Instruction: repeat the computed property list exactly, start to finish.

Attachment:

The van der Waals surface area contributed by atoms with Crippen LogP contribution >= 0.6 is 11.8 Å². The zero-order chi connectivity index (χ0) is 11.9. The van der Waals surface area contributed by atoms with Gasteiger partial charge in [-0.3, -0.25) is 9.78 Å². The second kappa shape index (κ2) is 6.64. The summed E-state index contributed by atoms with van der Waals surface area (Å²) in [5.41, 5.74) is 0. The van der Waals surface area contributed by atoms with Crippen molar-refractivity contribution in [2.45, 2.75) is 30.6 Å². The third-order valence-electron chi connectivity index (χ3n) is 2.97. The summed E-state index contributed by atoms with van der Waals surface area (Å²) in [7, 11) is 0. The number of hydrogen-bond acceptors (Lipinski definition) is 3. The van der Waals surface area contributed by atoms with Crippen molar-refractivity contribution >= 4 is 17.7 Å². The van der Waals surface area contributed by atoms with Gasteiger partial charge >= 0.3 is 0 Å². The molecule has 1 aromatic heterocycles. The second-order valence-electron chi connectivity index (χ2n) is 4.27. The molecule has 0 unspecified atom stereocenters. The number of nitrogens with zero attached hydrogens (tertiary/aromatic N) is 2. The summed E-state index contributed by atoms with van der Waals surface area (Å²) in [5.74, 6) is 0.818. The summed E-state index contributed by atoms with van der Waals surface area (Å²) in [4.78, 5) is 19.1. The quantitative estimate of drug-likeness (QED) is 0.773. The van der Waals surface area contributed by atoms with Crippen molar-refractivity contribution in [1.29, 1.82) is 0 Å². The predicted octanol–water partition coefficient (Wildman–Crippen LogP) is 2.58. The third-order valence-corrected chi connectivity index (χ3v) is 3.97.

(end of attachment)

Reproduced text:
The van der Waals surface area contributed by atoms with Crippen LogP contribution >= 0.6 is 11.8 Å². The zero-order chi connectivity index (χ0) is 11.9. The van der Waals surface area contributed by atoms with Gasteiger partial charge in [-0.3, -0.25) is 9.78 Å². The second kappa shape index (κ2) is 6.64. The summed E-state index contributed by atoms with van der Waals surface area (Å²) in [5.41, 5.74) is 0. The van der Waals surface area contributed by atoms with Crippen molar-refractivity contribution in [2.45, 2.75) is 30.6 Å². The third-order valence-electron chi connectivity index (χ3n) is 2.97. The summed E-state index contributed by atoms with van der Waals surface area (Å²) in [7, 11) is 0. The number of hydrogen-bond acceptors (Lipinski definition) is 3. The van der Waals surface area contributed by atoms with Crippen molar-refractivity contribution >= 4 is 17.7 Å². The van der Waals surface area contributed by atoms with Gasteiger partial charge >= 0.3 is 0 Å². The molecule has 1 aromatic heterocycles. The second-order valence-electron chi connectivity index (χ2n) is 4.27. The molecule has 0 unspecified atom stereocenters. The number of nitrogens with zero attached hydrogens (tertiary/aromatic N) is 2. The summed E-state index contributed by atoms with van der Waals surface area (Å²) in [5.74, 6) is 0.818. The summed E-state index contributed by atoms with van der Waals surface area (Å²) in [4.78, 5) is 19.1. The quantitative estimate of drug-likeness (QED) is 0.773. The van der Waals surface area contributed by atoms with Crippen molar-refractivity contribution in [1.29, 1.82) is 0 Å². The predicted octanol–water partition coefficient (Wildman–Crippen LogP) is 2.58. The third-order valence-corrected chi connectivity index (χ3v) is 3.97.